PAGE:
The Digital Research Infrastructure for the Arts and Humanities (DARIAH-EU) is proud to announce it has signed a Cooperating Partnership agreement with the Center for Research Data and Digital Scholarship (CRDDS) of the University of Colorado Boulder, in Colorado, USA.
“The University of Colorado is our second American Cooperating Partner, and while I am always happy to welcome new institutions from my homeland, I am particularly pleased with the excellent scholarship and commitment to digital pedagogy and open science that CU Boulder brings to DARIAH,” said Edward Gray, DARIAH’s Officer for National Coordination. “Our priorities align well, and I look forward to what should be a fruitful collaboration that shows the strengths and value of DARIAH beyond Europe.”
DARIAH is a European Research Infrastructure Consortium (ERIC) whose mission is to empower research communities with digital methods to create, connect and share knowledge about culture and society. In addition to having 20 member states and one observer country, DARIAH has also established a network of cooperating partners in non-member countries.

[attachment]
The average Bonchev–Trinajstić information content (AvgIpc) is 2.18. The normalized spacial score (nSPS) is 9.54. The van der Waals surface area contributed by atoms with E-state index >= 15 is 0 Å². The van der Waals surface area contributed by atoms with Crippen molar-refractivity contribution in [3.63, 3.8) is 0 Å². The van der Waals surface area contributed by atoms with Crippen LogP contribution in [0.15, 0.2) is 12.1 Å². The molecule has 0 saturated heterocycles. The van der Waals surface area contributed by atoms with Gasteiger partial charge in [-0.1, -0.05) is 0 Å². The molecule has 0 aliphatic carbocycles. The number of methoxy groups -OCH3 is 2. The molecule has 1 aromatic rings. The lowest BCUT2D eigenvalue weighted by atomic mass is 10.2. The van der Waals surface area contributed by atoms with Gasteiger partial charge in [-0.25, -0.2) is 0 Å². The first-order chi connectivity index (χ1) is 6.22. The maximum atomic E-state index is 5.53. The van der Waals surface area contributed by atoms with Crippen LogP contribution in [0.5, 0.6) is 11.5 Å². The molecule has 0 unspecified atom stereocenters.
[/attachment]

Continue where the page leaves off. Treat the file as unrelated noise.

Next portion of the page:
“We are honored to be the second institution outside Europe to join DARIAH as a Cooperating Partner,” said Thea Lindquist, CRDDS executive director, particularly noting “the rich landscape of digital humanities initiatives aligned with DARIAH that are currently underway in Europe.”
Thea Lindquist is currently collaborating with researchers at the University of Helsinki who are associated with DARIAH-FI and has had the opportunity to see successful European collaborations in action through her involvement in DARIAH’s Bibliodata Working Group.
Research Strengths of CRDDS
CRDDS is an interdisciplinary research center at the University of Colorado (CU) Boulder that offers collaboration throughout the research lifecycle. It specializes in research data expertise and infrastructure, open research publishing, and education and training for work and critical engagement with data.
The center is a partnership between the University Libraries and Research Computing at CU Boulder. The fully integrated nature of the work between these two units is a model that has generated interest in both the academic library and research computing community in the U.S.
Training and education in the digital humanities is one of the center’s main focuses. Nickoal Eichmann-Kalwara, Initiative Director for Digital Scholarship in CRDDS, guides the center’s digital humanities efforts and has been actively involved in efforts related to minimal computing, archival justice, and open scholarship. The center offers talks and symposia while it also administers CU Boulder’s interdisciplinary Digital Humanities Graduate Certificate.